Wives, see that you have the prudence of Abigail in your families. If you have married a fool, if you are the wife of a Nabal — make the best of it. You ran into it, knowing that you could not run out of it! Therefore be humble, be winning, be wise. Let no wife lord it over her husband — it is unrighteous, it is unwise, it is unholy. Let love influence, let Scripture rule, let the husband's honor and happiness be sought above everything, except it be the glory of God. There can be no solid or settled happiness in a family — unless every member of it is in its proper place, and keeps that place. A masculine wife, and a feminine husband, renders a household unhappy, and looks ridiculous. Ruling wives, and obeying husbands — are equally out of place! "The husband is the head of the wife, even as Christ is the head of the church."
How important, therefore, that young people act wisely in choosing companions for life. If the wife is a temple of the Holy Spirit, and the husband the temple of Beelzebub — how can there be harmony or happiness? Or, if the husband is a member of Christ, and the wife in union with Satan — how can the end of the marriage union be at peace? It is impossible. Let the law of Christ, then, be written upon the heart of every unmarried professor, "at liberty to marry — but only in the Lord."
My young friends, your prudence will be displayed in imitating one part of Abigail's conduct. David was a type of Christ. Jesus is David's Lord. He is represented in his own Word as coming to punish all doggish, drunken, foolish Nabals — who reject his claims, refuse his authority, and insult his servants. He will soon be here, and then he will say, "But those enemies of mine who did not want me to be king over them — bring them here and kill them in front of me!"
Go then, like this prudent woman, go and meet him. He is now on his throne of grace. That throne is accessible from all places. He receives all comers. He pardons all applicants. Go and bow before him. Bow not only the knee — but the heart. Plead with him. Plead . . .
his own gracious invitations,
his own precious promises,
your imminent danger,
your great need.
Plead as Abigail did, with fervor, with feeling, conscious that you must prevail — or perish. Plead until he pronounces your pardon, imparts his blessing, and bids you to go in peace. If you have no present, and you have nothing fit to offer to him — then make him a present of yourself. Give him your heart to be his temple, and your entire person to be an instrument for his glory.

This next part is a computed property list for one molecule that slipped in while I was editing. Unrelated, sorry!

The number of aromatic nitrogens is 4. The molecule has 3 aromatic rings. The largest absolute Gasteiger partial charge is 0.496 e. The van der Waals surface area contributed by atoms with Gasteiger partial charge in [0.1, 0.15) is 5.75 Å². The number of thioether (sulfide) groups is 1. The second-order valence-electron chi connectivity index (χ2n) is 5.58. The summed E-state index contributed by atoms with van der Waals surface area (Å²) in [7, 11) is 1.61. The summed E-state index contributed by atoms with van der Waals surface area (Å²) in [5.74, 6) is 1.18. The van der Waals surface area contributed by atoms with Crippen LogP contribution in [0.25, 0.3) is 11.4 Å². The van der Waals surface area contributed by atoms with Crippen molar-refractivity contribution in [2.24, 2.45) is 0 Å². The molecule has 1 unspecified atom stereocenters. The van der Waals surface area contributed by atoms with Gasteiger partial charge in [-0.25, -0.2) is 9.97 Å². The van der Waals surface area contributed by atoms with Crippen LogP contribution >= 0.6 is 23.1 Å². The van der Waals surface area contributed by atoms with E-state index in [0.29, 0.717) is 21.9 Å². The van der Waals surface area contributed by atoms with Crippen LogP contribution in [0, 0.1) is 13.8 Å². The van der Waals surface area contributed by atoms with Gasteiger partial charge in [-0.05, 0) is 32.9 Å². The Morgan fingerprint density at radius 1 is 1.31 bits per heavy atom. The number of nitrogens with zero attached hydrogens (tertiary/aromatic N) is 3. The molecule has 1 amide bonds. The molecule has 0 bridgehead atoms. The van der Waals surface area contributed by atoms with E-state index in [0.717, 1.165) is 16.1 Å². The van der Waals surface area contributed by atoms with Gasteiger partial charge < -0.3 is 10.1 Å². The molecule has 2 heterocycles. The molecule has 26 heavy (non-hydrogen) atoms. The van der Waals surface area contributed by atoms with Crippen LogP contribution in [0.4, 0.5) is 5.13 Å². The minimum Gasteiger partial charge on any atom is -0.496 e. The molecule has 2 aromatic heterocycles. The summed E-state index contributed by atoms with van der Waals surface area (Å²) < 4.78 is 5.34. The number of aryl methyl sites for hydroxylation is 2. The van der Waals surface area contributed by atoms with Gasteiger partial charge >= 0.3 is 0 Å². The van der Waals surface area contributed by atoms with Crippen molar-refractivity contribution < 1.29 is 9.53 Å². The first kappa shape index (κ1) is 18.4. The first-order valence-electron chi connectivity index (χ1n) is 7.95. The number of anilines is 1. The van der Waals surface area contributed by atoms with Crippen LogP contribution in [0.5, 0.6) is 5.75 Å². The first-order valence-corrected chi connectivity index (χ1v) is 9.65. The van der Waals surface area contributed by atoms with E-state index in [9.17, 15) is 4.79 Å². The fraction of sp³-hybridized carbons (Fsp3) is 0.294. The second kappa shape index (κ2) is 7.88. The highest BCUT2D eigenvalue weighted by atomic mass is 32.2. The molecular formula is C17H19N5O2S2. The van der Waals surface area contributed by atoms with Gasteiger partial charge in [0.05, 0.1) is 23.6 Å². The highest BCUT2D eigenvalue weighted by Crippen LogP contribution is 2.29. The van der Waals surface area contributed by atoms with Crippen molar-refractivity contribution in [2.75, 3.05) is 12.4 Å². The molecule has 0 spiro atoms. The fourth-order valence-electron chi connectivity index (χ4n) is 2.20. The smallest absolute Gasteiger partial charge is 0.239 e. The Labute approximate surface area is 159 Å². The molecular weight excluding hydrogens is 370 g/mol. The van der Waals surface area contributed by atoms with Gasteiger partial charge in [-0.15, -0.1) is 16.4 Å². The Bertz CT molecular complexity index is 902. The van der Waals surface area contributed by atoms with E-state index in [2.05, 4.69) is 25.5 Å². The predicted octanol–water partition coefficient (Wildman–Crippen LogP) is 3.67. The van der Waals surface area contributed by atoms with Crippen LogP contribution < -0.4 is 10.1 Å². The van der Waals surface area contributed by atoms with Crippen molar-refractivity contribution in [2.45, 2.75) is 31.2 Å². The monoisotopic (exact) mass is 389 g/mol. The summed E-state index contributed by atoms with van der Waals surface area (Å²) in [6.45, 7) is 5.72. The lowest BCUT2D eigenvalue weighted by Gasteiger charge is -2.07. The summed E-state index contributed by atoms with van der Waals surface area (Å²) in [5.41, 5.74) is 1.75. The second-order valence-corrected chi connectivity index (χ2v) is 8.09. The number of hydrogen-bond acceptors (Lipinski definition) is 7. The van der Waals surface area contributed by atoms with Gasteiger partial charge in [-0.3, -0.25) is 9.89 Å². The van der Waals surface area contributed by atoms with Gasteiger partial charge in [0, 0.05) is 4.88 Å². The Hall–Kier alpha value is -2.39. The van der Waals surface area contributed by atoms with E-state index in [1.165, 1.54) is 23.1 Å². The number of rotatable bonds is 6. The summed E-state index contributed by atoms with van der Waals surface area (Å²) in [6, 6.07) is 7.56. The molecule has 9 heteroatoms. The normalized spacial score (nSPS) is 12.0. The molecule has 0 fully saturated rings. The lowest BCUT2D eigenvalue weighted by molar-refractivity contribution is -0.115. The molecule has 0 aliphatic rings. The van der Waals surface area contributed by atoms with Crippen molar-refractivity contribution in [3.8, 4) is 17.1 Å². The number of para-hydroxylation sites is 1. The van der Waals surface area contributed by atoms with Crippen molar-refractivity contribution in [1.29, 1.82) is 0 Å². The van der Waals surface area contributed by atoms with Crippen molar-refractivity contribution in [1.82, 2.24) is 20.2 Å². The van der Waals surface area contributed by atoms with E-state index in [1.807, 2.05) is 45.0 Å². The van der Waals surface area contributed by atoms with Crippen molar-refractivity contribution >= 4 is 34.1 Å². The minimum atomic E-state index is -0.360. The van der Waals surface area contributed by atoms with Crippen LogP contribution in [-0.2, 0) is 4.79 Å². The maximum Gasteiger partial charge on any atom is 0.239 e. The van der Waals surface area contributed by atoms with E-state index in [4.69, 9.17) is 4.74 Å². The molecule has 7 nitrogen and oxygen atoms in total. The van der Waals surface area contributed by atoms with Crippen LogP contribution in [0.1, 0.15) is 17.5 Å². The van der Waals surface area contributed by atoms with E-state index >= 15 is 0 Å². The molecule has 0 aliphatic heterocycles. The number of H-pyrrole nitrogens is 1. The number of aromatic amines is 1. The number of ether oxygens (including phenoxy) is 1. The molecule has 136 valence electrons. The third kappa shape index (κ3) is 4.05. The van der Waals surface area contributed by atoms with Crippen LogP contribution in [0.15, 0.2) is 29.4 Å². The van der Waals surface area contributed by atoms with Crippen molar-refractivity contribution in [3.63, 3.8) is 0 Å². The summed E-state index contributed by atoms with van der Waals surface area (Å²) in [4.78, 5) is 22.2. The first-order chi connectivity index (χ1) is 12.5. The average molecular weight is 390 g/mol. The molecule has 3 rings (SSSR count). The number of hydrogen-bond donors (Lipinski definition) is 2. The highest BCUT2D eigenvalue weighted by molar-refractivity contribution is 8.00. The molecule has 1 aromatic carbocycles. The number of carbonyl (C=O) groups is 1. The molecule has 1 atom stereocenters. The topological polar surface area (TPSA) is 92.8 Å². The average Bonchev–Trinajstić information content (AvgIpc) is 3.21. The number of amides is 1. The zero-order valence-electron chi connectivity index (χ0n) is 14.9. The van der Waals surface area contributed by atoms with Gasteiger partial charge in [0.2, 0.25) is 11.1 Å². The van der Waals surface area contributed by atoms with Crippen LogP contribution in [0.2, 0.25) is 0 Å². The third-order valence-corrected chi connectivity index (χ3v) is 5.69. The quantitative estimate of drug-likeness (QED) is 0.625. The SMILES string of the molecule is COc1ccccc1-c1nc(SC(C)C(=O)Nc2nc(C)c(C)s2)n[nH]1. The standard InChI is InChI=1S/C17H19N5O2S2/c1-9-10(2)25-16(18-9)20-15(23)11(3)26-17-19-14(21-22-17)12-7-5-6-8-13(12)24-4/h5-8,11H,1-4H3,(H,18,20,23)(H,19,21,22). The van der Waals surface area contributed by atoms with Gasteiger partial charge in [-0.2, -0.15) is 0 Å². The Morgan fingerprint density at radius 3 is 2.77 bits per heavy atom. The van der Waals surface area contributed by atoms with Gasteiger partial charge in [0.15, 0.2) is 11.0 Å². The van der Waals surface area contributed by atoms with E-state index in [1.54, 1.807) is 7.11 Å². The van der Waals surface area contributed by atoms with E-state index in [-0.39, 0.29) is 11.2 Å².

He will not refuse the offer.
He will receive you graciously.
He will raise you from the dust.
He will win your warmest love.
He will take you into vital union with himself.
He will seat you on his throne, and place you before his face forever!
His Heaven shall be your home.
His presence shall be your delight.
His joy your shall be perpetual feast.
His Father shall be your Father
His God shall be your God.
This will be genuine prudence. This will be true wisdom. But if you go recklessly on, if you allow time to waft you into eternity, before you are reconciled to God, and enjoy peace with him — then you must expect to receive the due reward of your deeds. Then you must experience all the threatenings which God's Word contains, which are directed against such unwise, imprudent characters as you are. Being guilty of Nabal's folly — you must expect to meet Nabal's doom, and share in Nabal's punishment. Yes, with all the fools, drunkards, and doggish sinners, who have lived and died in their sins — you must suffer the vengeance of eternal fire!
What companions for you! What society to spend an eternity in! Yet all such will have their portion in the lake that burns with brimstone and fire! Driven away in their wickedness, they sink under the righteous condemnation of the Most High God, and endure the just curse of the Eternal God, forever and ever!
Reader, will this be your doom? Shall this be your portion? Nothing can make it so — but your own sin. Hell is . . .
the wages of unrighteousness,
the desert of sin,
the necessary result of transgression,
the end of the sinner's chosen course.
Be wise now, therefore, O you who read these lines! Be instructed, you who have hitherto lived carelessly in sin! "Kiss the Son, lest he be angry and you be destroyed in your way, for his wrath can flare up in a moment. Blessed are all who take refuge in him!"